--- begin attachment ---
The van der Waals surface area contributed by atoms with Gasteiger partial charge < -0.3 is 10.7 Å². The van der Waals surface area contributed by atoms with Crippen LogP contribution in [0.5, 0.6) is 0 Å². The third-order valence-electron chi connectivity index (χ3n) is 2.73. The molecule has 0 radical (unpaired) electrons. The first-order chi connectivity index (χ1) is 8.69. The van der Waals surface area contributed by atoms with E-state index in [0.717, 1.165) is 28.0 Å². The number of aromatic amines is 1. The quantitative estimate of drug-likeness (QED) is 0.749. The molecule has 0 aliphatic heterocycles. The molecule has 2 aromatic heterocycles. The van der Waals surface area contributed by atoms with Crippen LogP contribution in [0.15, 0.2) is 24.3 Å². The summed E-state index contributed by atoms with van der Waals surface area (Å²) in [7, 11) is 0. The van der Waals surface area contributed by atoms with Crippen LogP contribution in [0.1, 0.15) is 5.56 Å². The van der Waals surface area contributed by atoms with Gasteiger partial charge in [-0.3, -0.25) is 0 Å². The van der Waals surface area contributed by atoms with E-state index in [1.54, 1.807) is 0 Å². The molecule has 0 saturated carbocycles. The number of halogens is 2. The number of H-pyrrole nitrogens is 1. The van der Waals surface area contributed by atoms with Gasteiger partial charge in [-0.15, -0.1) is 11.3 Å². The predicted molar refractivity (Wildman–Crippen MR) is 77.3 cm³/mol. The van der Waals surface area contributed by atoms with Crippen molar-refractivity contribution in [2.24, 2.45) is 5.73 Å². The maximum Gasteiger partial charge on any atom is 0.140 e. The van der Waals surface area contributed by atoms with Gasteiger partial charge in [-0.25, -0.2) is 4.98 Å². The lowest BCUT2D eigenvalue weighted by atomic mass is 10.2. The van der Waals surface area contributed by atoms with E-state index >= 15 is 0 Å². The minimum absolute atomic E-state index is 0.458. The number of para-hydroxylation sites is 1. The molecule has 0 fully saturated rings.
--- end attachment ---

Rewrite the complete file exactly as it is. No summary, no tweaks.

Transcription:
The van der Waals surface area contributed by atoms with Gasteiger partial charge < -0.3 is 10.7 Å². The van der Waals surface area contributed by atoms with Crippen LogP contribution in [0.5, 0.6) is 0 Å². The third-order valence-electron chi connectivity index (χ3n) is 2.73. The molecule has 0 radical (unpaired) electrons. The first-order chi connectivity index (χ1) is 8.69. The van der Waals surface area contributed by atoms with E-state index in [0.717, 1.165) is 28.0 Å². The number of aromatic amines is 1. The quantitative estimate of drug-likeness (QED) is 0.749. The molecule has 0 aliphatic heterocycles. The molecule has 2 aromatic heterocycles. The van der Waals surface area contributed by atoms with Crippen LogP contribution in [0.15, 0.2) is 24.3 Å². The summed E-state index contributed by atoms with van der Waals surface area (Å²) in [7, 11) is 0. The van der Waals surface area contributed by atoms with Crippen LogP contribution in [0.1, 0.15) is 5.56 Å². The van der Waals surface area contributed by atoms with Gasteiger partial charge in [-0.3, -0.25) is 0 Å². The van der Waals surface area contributed by atoms with E-state index in [1.54, 1.807) is 0 Å². The molecule has 0 saturated carbocycles. The number of halogens is 2. The number of H-pyrrole nitrogens is 1. The van der Waals surface area contributed by atoms with Gasteiger partial charge in [-0.15, -0.1) is 11.3 Å². The predicted molar refractivity (Wildman–Crippen MR) is 77.3 cm³/mol. The van der Waals surface area contributed by atoms with Crippen molar-refractivity contribution in [2.24, 2.45) is 5.73 Å². The maximum Gasteiger partial charge on any atom is 0.140 e. The van der Waals surface area contributed by atoms with Gasteiger partial charge in [-0.25, -0.2) is 4.98 Å². The lowest BCUT2D eigenvalue weighted by atomic mass is 10.2. The van der Waals surface area contributed by atoms with E-state index >= 15 is 0 Å². The minimum absolute atomic E-state index is 0.458. The number of para-hydroxylation sites is 1. The molecule has 0 fully saturated rings.